NORWALK, Conn. – The Norwalk Housing Authority will only need at most half the money it originally requested to maintain the Head Start program at its current level next year, city officials said Monday.
Norwalk Director of Management and Budgets Bob Barron spent some time crunching the numbers recently and found the original estimate of the amount of Norwalk tax money needed to help maintain the number of children being served by Head Start next fall — $1 million – was overinflated by at least 50 percent.
Barron’s analysis drew praise from city officials, and it raised questions as to why Norwalk Economic Opportunity Now (NEON) had needed the $1.3 million it had gotten for years from the city, officials said.
Barron and Finance Director Thomas Hamilton told Board of Estimate and Taxation members they were not yet ready to recommend a dollar amount for a contribution to NHA, but the best guess at this point is $250,000 to $500,000.
There is currently about $529,000 of wiggle room under the budget cap set by the Common Council. The BET agreed to send a proposed operating budget to the council that does not include any money for NHA’s Head Start, pending a concrete dollar figure.
NHA Executive Director Curtis Law had based his original request of more than $1 million on the amount of money Norwalk Economic Opportunity Now (NEON) had received in the past. That request is an attempt to bridge the gap between the number of children that have been enrolled in Norwalk Head Start and the number of children that are actually paid for by federal and state grants. While NEON had been serving 232 children in Head Start, only 177 have been funded for the past two years – a prime reason the agency is in the near-bankrupt state that it’s in, NEON officials have said.
“It looks like we’re going to be able to keep the level of service and fund it with far less than had been given to them in the past,” Mayor Harry Rilling said.
Barron spent several days with the Housing Authority, visiting the Ben Franklin Center and the Nathaniel Ely School and “essentially built their budget from the ground up,” Hamilton said, calling the effort an “unbelievable amount of work and really top quality work.”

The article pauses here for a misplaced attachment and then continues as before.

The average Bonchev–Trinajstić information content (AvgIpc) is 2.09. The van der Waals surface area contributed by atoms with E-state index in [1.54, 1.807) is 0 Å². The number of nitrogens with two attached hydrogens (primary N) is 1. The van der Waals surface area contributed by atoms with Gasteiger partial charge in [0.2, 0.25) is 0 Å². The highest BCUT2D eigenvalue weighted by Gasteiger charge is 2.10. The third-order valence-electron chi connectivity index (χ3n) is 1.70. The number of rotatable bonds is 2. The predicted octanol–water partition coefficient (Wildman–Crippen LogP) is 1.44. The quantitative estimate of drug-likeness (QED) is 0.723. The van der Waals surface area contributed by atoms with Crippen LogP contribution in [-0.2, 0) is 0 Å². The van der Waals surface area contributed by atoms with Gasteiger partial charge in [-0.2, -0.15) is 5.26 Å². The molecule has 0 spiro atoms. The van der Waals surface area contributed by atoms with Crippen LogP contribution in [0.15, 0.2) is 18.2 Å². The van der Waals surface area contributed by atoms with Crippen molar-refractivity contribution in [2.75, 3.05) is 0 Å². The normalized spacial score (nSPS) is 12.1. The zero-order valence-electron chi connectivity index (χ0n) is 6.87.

“We sent Bob to work with them to look at what the revenue streams were because there’s Head Start, there’s School Readiness, there’s Pre-K, and you ask ‘what is the difference between those programs’ and nobody can really give you an answer,” Rilling said. “I asked that question. … They couldn’t give us an answer, and also there were revenue streams that nobody was taking into account.”
Barron said he was surprised to realize that the Housing Authority is essentially running the same program NEON did, as it hired all the same employees.
“I thought the Housing Authority had come in and changed everything and developed all these efficiencies and that is why my numbers are so much less than what they were previously being funded. But it turns out that all they did was take over the payroll of NEON. They have the same people in place and yet they are showing sufficient money without our million three, which is amazing,” Barron said.
BET member James Feigenbaum asked if NEON should have been able to run Head Start without the $1.3 million from the city. Hamilton pointed out that about $937,000 went to Head Start, and $390,000 was for administrative costs.
Barron repeated the question rhetorically, then answered it.
“If they were able to run it on only $500,000, where did the $800,000 go? Well, I think the answer is what we have been reading in the newspapers, that they were allocated to other projects,” he said.
BET member Ed Camacho said it was “alarming” that Barron had to go to NHA to figure out the financial details of the program for the agency. Barron replied that NHA had only taken it over on Feb. 4.
“They have been spending all of their time the past two months making sure they have payroll records on everybody that is reporting to work, to make sure those payroll records were being transmitted to ADP. They are in a state of flux but honestly I think they welcomed a second set of eyes,” Barron said.
Among the mistakes made in the $1 million request was an extrapolation from the March 5 payroll, Barron said. NHA officials multiplied that by 26 to come up with an estimate for the year, but that payroll included people who were paid more than 1/26 of their yearly salaries.
He went classroom to classroom, he said.
“They have each of the classrooms certified for a certain number of students. It was interesting to add up all the certification for the infant and toddler program and say that you only have certified for 48 spaces but in their budget they were asking for 56,” he said.
BET member Anne Yang-Dwyer said, “I think any request for funds needs to be accompanied by a third-party evaluation.”
Rilling said he had made it clear that any funding granted would be for this year only.
The finance men said they expected to have a concrete estimate for the May 7 BET meeting.
“Unfortunately, and we’re just sharing this with the mayor as well, the numbers are still moving to an extent that I am not comfortable saying you ought to put something directly in the budget,” Hamilton said. “…. I would say we’re literally 99 percent of the way there, but I think Bob is right. He needs to go back and share these numbers with the Housing Authority folks and make sure they’re in agreement that he has captured everything accurately and properly.”
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